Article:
A vehicle driving around Oahu over the next three weeks will have its eyes on the skies.
Four fixed Doppler sites across Hawaii generate all those colors we see on a weather radar map. They send out pulses of energy that bounce off objects, like raindrops, telling us the size and shape of them and how hard they're falling, along with wind direction and speed.
There's a vehicle that gets that information from anywhere, even blind spots the fixed radars cannot see. It's a Doppler on Wheels, and it's in Hawaii for the first time.
"We're going to take it around the island to many different sites and look at weather on the windward side and the leeward side and try and get a good handle on what's happening here in Hawaii," said Michael Bell, a meteorology professor at the University of Hawaii at Manoa.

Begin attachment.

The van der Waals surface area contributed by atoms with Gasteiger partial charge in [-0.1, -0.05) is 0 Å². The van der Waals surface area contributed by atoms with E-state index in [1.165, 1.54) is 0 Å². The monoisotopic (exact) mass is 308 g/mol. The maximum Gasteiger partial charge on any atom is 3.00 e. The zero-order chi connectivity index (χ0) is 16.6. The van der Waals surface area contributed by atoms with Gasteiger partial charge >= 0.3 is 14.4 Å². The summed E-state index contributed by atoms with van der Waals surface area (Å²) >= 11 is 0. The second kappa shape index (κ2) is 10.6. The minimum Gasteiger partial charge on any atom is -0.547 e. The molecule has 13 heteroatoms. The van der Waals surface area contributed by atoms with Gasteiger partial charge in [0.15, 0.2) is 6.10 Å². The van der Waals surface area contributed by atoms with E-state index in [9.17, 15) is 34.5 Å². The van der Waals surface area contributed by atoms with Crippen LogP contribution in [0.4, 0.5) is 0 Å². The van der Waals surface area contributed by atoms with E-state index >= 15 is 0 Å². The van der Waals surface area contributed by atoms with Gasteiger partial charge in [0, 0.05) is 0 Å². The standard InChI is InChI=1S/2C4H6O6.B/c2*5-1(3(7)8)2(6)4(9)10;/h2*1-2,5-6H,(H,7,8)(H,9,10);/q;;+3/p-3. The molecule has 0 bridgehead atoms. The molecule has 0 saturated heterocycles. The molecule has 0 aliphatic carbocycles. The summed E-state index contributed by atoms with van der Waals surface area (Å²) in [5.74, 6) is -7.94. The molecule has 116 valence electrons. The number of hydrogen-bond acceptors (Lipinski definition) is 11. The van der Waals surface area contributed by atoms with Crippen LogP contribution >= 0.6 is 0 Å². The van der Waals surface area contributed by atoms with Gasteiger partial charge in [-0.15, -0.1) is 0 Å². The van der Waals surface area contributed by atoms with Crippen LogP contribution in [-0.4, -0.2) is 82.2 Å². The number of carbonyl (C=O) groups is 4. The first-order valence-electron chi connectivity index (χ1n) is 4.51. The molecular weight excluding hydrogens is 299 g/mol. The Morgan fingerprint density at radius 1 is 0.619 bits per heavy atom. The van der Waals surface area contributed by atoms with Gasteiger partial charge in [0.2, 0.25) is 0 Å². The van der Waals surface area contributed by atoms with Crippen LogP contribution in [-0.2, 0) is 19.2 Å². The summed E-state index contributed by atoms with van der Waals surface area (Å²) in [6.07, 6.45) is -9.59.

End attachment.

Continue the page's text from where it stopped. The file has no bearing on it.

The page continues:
The vehicle is one of just three worldwide and it's on Oahu for three weeks, not just for scientists, but also for students and children to learn more about radars.
Bell said, "They give us a lot of information about the type of rainfall, the wind, also navigation information. So, sometimes the truck has to get away from bad weather and so that information is also there."
"It's a very high-tech radar. I would love to have one here permanently."